Proceedings of the 53rd Annual Meeting of the ISSS - 2009, Brisbane, Australia, Proceedings of the 53rd Annual Meeting of the International Society for the Systems Sciences

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The Application of Stafford Beer’s Viable Systems Model to Strategic Planning

John Stephens, Tim Haslett


This paper outlines a sequence of sixteen management diagrams that demonstrate both the rationale of the specific Action Research change method and the underpinning structure of the strategic planning process that has emerged at Greyhound Racing Victoria the body responsible for regulating the $3b industry in Victoria. The management diagrams are devotedly and unashamedly based on Stafford Beer’s (1972; 1979; 1985) original drawings. Managers who follow the philosophy and methodology outlined here, do need to discover their own diagrams and the levels of understanding that they might need to transform their thinking into a strategic planning platform for their own businesses. The required levels of understanding of any theory-based method will vary according to organisational hierarchy. And so while this paper is aimed at the upper levels of management, it must be as clearly understood that according to the structure of the method, its fundamental principles should apply recursively, at all hierarchical levels of the organisation. It is for this reason that the diagrams start at an elementary standard and aggregate to differing levels of complexity.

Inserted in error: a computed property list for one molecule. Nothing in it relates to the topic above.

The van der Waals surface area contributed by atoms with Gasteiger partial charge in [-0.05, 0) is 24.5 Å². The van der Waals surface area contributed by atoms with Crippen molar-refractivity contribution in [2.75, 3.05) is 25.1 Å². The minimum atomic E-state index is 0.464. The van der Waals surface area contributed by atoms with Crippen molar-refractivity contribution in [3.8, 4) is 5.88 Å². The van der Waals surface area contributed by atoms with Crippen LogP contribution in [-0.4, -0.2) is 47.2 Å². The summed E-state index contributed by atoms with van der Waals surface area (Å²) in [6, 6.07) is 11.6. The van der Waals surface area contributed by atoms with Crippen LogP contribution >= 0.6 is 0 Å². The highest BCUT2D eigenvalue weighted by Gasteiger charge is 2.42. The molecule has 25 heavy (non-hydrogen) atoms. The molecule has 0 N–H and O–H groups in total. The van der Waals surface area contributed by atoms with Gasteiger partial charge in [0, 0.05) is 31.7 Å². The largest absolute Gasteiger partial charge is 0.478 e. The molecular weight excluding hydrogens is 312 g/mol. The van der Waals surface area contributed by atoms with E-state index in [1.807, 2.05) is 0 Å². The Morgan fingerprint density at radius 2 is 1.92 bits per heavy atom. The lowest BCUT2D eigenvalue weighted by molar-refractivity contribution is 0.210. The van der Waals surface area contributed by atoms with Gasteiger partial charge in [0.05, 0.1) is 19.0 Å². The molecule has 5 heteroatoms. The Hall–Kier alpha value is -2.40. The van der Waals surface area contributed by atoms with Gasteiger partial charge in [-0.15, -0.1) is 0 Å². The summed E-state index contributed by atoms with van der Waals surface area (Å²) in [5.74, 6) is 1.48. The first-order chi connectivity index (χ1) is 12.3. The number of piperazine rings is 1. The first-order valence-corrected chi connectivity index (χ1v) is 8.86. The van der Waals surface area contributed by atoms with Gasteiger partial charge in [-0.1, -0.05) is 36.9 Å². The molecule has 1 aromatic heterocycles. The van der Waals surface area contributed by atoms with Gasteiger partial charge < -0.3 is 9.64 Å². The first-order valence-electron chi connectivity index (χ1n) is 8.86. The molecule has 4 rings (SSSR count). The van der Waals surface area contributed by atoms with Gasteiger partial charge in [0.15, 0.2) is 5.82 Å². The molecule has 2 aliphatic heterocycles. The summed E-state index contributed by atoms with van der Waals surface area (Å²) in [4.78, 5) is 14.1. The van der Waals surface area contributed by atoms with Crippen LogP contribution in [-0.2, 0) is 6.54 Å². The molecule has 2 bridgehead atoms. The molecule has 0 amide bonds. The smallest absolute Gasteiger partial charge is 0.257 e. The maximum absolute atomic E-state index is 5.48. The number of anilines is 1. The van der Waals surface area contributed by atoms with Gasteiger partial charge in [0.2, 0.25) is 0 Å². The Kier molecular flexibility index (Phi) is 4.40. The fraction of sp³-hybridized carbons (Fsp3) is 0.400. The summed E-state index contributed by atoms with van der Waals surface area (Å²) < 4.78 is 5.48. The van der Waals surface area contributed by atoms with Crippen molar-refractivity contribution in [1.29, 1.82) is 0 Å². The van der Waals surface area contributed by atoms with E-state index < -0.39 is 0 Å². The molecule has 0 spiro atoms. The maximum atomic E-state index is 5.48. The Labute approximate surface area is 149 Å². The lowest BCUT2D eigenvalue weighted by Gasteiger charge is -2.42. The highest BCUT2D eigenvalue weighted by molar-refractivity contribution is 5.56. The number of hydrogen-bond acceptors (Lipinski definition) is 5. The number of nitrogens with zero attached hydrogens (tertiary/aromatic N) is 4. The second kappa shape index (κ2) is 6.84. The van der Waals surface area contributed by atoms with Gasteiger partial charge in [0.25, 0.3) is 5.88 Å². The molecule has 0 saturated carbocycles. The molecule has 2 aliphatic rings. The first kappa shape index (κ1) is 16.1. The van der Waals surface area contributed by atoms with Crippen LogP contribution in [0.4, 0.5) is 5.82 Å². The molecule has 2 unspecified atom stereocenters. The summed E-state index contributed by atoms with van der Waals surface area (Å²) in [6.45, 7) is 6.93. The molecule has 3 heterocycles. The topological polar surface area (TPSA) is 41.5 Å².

The first eight diagrams trace how employees at GRV came to an understanding of the structures that lead to the formation of the PICCO formats. The terminology used is simple and uncomplicated. With absolute respect to Beer, this level of simplicity is nonetheless required for three very important reasons. The first reason is that the fundamentals of the diagrams need to be comprehensible for a broad range of employee competency levels. The second reason is that these diagrams need to be both practical and useful at differing hierarchical levels of management. The third reason is that in keeping with the first two reasons, employees are able to focus on a single method. In accord with Argyris and Schon (1974) employees can then make conscious use of the diagrams and the PICCO formats to learn and manage their responses to organisational issues in practice.

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